Airport Junction Accident: WCR DG Lauds Stakeholders’ Swift Response

Airport Junction Accident: WCR DG Lauds Stakeholders’ Swift Response




The Deputy Governor of the West Coast Region, Musa B Suso, has lauded the swift response of the authorities to contain further spillage of fuel following an accident involving a heavy duty fuel tanker and a double cabin pickup on Tuesday.

The heavy duty fuel tanker was said to be heading to the Brikama Electricity Power Plant when it somersaulted at the main Airport Junction in Yundum after it collided with a double cabin pickup that was coming from the Kombo Coastal Road Highway. Though there was no casualty, the authorities swiftly moved to the incident to prevent further spillage of fuel, which was said to be about 20,000 litres. It could have been worse if the fuel was a light fuel, said many eyewitnesses.

In an interview with the Daily Observer at the site of the accident, Deputy Governor Susso said the accident was a concern not only for his office, but the surrounding communities as well. He, therefore, applauded the various concerned stakeholders for their timely response.

“It is very important for drivers to be mindful and heed to traffic rules because here [Airport Junction] links to different destinations. Let them [drivers] apply real precaution,” he told the Daily Observer.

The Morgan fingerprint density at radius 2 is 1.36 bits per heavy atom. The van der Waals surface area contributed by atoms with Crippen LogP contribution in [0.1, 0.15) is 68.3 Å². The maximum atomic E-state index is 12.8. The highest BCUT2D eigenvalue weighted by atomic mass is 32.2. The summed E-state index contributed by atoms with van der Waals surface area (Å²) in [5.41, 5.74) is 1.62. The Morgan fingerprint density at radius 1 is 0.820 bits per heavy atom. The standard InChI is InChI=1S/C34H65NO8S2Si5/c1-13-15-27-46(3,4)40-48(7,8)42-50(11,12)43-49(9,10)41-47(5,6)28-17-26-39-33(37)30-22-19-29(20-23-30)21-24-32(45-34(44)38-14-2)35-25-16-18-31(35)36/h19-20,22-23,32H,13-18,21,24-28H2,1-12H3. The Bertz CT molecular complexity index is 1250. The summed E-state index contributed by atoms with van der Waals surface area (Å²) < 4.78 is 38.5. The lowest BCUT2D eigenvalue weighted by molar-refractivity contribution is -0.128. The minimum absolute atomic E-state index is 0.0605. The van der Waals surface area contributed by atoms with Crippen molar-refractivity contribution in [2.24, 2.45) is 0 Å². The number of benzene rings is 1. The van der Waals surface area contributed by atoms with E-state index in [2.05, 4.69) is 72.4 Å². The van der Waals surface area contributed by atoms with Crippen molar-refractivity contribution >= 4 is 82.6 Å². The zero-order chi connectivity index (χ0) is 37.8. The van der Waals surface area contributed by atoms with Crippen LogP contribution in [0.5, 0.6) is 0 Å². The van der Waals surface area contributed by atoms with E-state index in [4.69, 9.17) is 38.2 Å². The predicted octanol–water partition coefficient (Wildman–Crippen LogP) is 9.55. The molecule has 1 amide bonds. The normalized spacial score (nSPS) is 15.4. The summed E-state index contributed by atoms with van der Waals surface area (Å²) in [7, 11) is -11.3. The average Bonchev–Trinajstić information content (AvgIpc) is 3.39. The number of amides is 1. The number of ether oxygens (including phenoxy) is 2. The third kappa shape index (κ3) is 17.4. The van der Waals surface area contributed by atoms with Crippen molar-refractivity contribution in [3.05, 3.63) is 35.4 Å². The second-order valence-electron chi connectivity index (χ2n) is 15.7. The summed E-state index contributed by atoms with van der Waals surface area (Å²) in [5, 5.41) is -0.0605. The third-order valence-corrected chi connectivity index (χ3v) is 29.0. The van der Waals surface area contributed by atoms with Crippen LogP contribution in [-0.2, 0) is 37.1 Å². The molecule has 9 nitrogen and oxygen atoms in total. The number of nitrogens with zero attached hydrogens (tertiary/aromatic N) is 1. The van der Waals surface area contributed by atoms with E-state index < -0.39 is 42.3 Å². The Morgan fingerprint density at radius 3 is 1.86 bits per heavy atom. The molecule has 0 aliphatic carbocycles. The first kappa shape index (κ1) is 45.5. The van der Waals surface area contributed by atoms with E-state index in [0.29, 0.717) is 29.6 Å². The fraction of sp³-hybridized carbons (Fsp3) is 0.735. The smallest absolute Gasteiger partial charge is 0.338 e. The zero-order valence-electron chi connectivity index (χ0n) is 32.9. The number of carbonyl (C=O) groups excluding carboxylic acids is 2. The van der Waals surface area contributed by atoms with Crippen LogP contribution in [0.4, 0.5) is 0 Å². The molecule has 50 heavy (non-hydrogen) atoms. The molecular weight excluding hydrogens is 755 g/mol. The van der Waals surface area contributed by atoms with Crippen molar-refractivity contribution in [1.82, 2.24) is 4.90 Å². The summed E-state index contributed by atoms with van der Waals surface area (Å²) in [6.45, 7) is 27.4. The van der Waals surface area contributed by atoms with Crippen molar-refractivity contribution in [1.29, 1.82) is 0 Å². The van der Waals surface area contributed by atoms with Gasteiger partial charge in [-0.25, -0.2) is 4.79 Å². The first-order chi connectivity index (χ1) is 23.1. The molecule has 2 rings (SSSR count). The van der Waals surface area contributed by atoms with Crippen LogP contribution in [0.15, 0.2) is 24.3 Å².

On the tanker, DG Suso went on to query as to why such a vehicle would be used to transport heavy duty fuel. “What we are trying to do is to set up a task force committee to assess the actual cause of the accident,” he hinted, but would not go into detail at the time of the interview on Tuesday.

The Executive Director of the National Disaster Management Agency (NDMA), Lt. Col. Alhagie Sanneh, who was also present at the site of the accident, had earlier told the Daily Observer that the spillage of the fuel could cause further havoc and catastrophe if not contained in time.

“We want to make sure humans and animals are safe from the consequences of the fuel spillage,” Momodou Jama Suwareh, the Director of Intersectoral Network at the National Environment Agency said, adding that heavy duty fuel has a lot of hazardous chemicals and need to be contained to disallow further spillage on the highway as well as the roadsides.

by Alieu Ceesay